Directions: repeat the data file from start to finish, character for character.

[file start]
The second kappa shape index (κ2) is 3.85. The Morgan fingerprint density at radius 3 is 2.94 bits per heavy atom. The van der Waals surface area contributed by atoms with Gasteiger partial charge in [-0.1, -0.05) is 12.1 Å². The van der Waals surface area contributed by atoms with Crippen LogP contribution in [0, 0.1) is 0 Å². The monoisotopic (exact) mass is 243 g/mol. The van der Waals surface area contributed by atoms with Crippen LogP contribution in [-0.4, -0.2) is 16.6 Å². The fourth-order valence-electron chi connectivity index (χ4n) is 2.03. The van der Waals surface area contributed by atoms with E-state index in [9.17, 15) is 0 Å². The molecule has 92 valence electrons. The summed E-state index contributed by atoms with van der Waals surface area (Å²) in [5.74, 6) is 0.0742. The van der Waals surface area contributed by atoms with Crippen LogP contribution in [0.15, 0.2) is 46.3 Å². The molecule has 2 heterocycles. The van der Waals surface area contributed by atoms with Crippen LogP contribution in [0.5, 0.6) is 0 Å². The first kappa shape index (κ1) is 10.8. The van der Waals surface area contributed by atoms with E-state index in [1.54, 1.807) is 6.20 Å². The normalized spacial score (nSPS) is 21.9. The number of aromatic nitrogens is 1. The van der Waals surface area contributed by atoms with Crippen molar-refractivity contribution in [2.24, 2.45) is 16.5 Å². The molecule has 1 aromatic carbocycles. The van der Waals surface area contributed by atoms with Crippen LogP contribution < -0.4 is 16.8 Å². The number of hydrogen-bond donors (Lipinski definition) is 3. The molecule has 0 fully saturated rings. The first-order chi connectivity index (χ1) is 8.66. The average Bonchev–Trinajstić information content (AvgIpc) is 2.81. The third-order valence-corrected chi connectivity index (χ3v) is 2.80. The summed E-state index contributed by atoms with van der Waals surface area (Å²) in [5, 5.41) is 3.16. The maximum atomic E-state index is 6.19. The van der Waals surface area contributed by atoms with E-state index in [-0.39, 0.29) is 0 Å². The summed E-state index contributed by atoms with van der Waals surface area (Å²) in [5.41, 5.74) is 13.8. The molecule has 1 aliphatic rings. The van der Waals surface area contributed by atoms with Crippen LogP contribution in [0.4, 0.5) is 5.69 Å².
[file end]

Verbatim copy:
The second kappa shape index (κ2) is 3.85. The Morgan fingerprint density at radius 3 is 2.94 bits per heavy atom. The van der Waals surface area contributed by atoms with Gasteiger partial charge in [-0.1, -0.05) is 12.1 Å². The van der Waals surface area contributed by atoms with Crippen LogP contribution in [0, 0.1) is 0 Å². The monoisotopic (exact) mass is 243 g/mol. The van der Waals surface area contributed by atoms with Crippen LogP contribution in [-0.4, -0.2) is 16.6 Å². The fourth-order valence-electron chi connectivity index (χ4n) is 2.03. The van der Waals surface area contributed by atoms with E-state index in [9.17, 15) is 0 Å². The molecule has 92 valence electrons. The summed E-state index contributed by atoms with van der Waals surface area (Å²) in [5.74, 6) is 0.0742. The van der Waals surface area contributed by atoms with Crippen LogP contribution in [0.15, 0.2) is 46.3 Å². The molecule has 2 heterocycles. The van der Waals surface area contributed by atoms with Crippen LogP contribution in [0.5, 0.6) is 0 Å². The first kappa shape index (κ1) is 10.8. The van der Waals surface area contributed by atoms with E-state index in [1.54, 1.807) is 6.20 Å². The normalized spacial score (nSPS) is 21.9. The number of aromatic nitrogens is 1. The van der Waals surface area contributed by atoms with Crippen molar-refractivity contribution in [2.24, 2.45) is 16.5 Å². The molecule has 1 aromatic carbocycles. The van der Waals surface area contributed by atoms with Crippen LogP contribution < -0.4 is 16.8 Å². The number of hydrogen-bond donors (Lipinski definition) is 3. The molecule has 0 fully saturated rings. The first-order chi connectivity index (χ1) is 8.66. The average Bonchev–Trinajstić information content (AvgIpc) is 2.81. The third-order valence-corrected chi connectivity index (χ3v) is 2.80. The summed E-state index contributed by atoms with van der Waals surface area (Å²) in [5, 5.41) is 3.16. The maximum atomic E-state index is 6.19. The van der Waals surface area contributed by atoms with E-state index in [-0.39, 0.29) is 0 Å². The summed E-state index contributed by atoms with van der Waals surface area (Å²) in [5.41, 5.74) is 13.8. The molecule has 1 aliphatic rings. The van der Waals surface area contributed by atoms with Crippen LogP contribution in [0.4, 0.5) is 5.69 Å².